(WXYZ) — Six communities in Michigan are getting more than $6.5 million in grants to help expand lead hazard control services to households with Medicaid-enrolled residents.
The Michigan Department of Health and Human Services made the announcement on Wednesday.
“We must be proactive in making sure lead hazards are removed from homes,” said Dr. Joneigh Khaldun, MDHHS chief medical executive and chief deputy director for health. “These funds allow communities to prevent further lead exposure for our children who are at highest risk.”
The city of Detroit will get $1,274,300 for the services. Other grants include $1.3 million to Battle Creek and to Grand Rapids, $845,695 to Community Action Agency in Lenawee County, $880,005 to the city of Muskegon and $962,807 to Human Development in Huron, Tuscola, Sanilac, Lapeer and Bay counties.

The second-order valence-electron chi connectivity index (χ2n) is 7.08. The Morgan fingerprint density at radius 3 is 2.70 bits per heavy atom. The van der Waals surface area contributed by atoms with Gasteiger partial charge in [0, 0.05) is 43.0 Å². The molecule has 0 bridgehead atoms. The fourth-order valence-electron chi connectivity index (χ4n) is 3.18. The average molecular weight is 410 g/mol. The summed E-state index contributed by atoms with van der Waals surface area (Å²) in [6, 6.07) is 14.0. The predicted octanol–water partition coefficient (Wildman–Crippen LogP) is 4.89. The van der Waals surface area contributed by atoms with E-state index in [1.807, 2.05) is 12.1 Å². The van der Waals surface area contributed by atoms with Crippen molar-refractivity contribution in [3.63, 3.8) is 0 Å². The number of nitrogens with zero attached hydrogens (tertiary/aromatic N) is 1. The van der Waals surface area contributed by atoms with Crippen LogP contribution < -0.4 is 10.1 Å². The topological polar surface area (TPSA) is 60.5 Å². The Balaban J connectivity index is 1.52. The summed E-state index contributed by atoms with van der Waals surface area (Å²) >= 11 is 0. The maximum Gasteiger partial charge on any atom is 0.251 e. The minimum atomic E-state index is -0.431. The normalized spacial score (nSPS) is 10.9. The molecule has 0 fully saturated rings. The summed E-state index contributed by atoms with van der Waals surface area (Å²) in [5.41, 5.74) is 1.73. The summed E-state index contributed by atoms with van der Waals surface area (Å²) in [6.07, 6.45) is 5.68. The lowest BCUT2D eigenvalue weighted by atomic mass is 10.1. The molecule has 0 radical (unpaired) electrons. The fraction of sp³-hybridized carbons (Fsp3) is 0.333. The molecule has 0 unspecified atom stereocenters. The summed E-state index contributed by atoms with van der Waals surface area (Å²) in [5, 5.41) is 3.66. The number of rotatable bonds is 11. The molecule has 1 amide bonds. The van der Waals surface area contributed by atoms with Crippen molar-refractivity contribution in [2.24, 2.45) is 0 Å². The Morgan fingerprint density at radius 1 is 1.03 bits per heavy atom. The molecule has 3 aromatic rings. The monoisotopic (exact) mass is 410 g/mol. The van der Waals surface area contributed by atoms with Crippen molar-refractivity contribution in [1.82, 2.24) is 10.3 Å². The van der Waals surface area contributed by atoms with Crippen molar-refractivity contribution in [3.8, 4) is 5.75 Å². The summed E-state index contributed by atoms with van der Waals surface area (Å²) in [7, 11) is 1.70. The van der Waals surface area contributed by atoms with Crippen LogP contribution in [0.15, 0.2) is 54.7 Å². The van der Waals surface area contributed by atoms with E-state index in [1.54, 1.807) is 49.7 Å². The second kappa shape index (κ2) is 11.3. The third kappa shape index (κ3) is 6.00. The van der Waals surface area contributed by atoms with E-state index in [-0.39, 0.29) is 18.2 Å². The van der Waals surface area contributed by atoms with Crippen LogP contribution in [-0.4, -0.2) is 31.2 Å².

Activities must be completed by Sept. 30, 2020. Services available for funding under this initiative include, but are not limited to, the following efforts:
- Lead inspection, risk assessment and/or elevated blood lead investigation activities to determine the presence of lead hazards.
- Permanent removal, enclosure or encapsulation of lead-based paint and lead dust hazards for eligible residences.
- Removal or covering of soil lead hazards up to eligible residence property lines.
- Minimal rehabilitation to help sustain the lead abatement work.
- Removal of pre-2014 faucets and fixtures used for human consumption, plumbing and/or service lines deemed to be a lead hazard.
- Temporary relocation of residents during lead abatement activities.
- Building local capacity to safely and effectively abate lead hazards.